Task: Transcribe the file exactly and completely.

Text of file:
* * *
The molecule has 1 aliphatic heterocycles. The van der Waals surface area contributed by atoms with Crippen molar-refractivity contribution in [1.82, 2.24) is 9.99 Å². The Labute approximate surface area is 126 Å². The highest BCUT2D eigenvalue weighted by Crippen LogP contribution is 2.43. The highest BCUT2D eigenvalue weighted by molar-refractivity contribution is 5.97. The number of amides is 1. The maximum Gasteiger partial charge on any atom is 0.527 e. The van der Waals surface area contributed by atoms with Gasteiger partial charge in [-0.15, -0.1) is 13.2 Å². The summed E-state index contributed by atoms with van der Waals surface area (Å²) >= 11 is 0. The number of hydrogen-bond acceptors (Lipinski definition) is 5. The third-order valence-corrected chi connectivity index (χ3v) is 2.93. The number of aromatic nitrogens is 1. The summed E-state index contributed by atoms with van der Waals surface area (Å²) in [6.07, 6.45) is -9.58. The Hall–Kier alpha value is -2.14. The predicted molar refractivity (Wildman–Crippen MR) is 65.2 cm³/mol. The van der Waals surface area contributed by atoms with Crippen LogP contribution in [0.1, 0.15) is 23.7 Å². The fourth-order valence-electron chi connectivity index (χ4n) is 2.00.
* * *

The molecule has 1 aliphatic heterocycles. The van der Waals surface area contributed by atoms with Crippen molar-refractivity contribution in [1.82, 2.24) is 9.99 Å². The Labute approximate surface area is 126 Å². The highest BCUT2D eigenvalue weighted by Crippen LogP contribution is 2.43. The highest BCUT2D eigenvalue weighted by molar-refractivity contribution is 5.97. The number of amides is 1. The maximum Gasteiger partial charge on any atom is 0.527 e. The van der Waals surface area contributed by atoms with Gasteiger partial charge in [-0.15, -0.1) is 13.2 Å². The summed E-state index contributed by atoms with van der Waals surface area (Å²) >= 11 is 0. The number of hydrogen-bond acceptors (Lipinski definition) is 5. The third-order valence-corrected chi connectivity index (χ3v) is 2.93. The number of aromatic nitrogens is 1. The summed E-state index contributed by atoms with van der Waals surface area (Å²) in [6.07, 6.45) is -9.58. The Hall–Kier alpha value is -2.14. The predicted molar refractivity (Wildman–Crippen MR) is 65.2 cm³/mol. The van der Waals surface area contributed by atoms with Crippen LogP contribution in [0.1, 0.15) is 23.7 Å². The fourth-order valence-electron chi connectivity index (χ4n) is 2.00.